For those of us who don’t frequent it nearly as often as we should, the SLC's Wiedman Fitness center can exude an intimidating aura. With a plethora of machines ranging from treadmills to stairmasters to ellipticals, it can be challenging to know even where to begin. Wellness Education Assistant Director Seann McArdle recognizes this issue, and endeavors to make fitness more approachable for the RIT community.  

“At the end of the day, our main goal is to better the lives of our student, faculty and staff populations through the enhancement of physical wellness,” he said.

Need Some Direction?

One of McArdle’s primary responsibilities includes overseeing the Fitness Lab, a space that operates not only as a research facility for students enrolled in the Exercise Science program, but also as a wellness resource for the greater student body.

Located in the lower level of the Hale-Andrews Student Life Center, the Fitness Lab offers a variety of programs, from wellness consultations to virtual-reality fitness sessions.

“If students want to get active, there’s a variety of ways they can do it,” said McArdle. “They can come to the Fitness Lab here and get a fitness assessment done and build an exercise plan that fits their lifestyle.”    

Initial fitness consultations and assessments are free, with additional programing ranging anywhere from $5 for a body composition evaluation to $40 for an hour-long personal training session.  

Aside from one-on-one training and consultations, McArdle also emphasized the variety of wellness courses specifically tailored to helping people feel more at ease in the Wiedman Fitness Center.     

“We are strategic in trying to build what I like to call ‘bridge-like programs’ that help students become more comfortable in these sort of environments,” he said. “A good example would be an Intro to Weight Training class in our WFIT fitness discipline.”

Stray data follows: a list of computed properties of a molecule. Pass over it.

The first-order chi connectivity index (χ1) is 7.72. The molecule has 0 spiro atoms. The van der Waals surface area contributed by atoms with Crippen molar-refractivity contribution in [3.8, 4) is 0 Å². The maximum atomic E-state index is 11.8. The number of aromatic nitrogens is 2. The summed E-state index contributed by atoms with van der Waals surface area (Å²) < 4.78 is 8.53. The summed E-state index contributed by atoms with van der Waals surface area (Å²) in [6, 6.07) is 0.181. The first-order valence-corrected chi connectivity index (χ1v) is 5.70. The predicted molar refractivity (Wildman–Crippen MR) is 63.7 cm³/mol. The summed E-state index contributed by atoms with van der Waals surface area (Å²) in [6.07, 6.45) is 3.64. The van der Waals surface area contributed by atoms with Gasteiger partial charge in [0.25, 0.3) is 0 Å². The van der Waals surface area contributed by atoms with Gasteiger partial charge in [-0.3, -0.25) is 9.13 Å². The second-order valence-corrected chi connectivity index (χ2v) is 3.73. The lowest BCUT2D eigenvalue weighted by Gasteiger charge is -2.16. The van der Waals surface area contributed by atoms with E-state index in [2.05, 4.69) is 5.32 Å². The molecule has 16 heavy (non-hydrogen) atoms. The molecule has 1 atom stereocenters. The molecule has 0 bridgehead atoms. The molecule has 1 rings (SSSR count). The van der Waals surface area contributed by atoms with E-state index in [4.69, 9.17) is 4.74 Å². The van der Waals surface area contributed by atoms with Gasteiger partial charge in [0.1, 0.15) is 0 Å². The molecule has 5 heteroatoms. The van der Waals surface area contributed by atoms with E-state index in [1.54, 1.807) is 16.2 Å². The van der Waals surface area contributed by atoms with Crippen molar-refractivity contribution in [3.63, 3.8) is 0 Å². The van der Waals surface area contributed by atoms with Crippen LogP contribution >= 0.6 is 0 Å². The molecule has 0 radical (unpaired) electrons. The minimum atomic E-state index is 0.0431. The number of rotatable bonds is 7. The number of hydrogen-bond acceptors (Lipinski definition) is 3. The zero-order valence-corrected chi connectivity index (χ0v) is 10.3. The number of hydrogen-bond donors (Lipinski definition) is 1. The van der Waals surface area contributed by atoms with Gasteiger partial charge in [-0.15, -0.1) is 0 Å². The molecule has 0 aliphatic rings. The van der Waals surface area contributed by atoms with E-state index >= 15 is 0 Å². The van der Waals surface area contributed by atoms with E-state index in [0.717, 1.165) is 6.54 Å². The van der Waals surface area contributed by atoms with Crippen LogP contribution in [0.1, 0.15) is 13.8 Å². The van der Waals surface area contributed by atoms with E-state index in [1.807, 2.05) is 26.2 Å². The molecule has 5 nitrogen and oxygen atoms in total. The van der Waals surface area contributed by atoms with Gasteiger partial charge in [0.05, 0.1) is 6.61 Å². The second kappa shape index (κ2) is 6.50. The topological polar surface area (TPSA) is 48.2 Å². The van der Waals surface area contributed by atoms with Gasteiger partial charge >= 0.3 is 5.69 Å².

These classes focus on proper technique and usage, which can help minimize the risk of accidents — especially when it comes to a more injury-prone activities, like weight lifting.  

However, personal training and regimented classes certainly aren't for everyone. In a lot of cases, a regimented schedule and the cost of a fitness program isn't practical for students. For that reason, McArdle had some suggestions on how to get the most out of a trip to the fitness center.

In most instances, he recommends a three-tiered exercise program consisting of a warm up, a conditioning phase and a cool down.  

1. The Warm Up

McArdle explained that the warm up, while an often-overlooked phase, actually serves a crucial function in a workout.  

“When we exercise, we need to move the body from a state of rest to a state of activity,” he said. “In order to minimize the risk of injury and maximize the body’s physical capacities, that transition is paramount.”

Usually, five to ten minutes of warm-up is sufficient. While this activity doesn’t need to be exhaustive, there are certain physical cues McArdle recommended to look for.

“During that time, we’re really trying to increase the heart rate, increase our respiratory rate, we should feel a little bit of sweat forming on our forehead and our body ... that’s a good sign that we’re starting to activate the muscle,” he said.

In terms of equipment to use, there is no golden goose when it comes to this phase. Instead, McArdle recommended that the warm-up activity be tailored to what you hope to get out of your workout.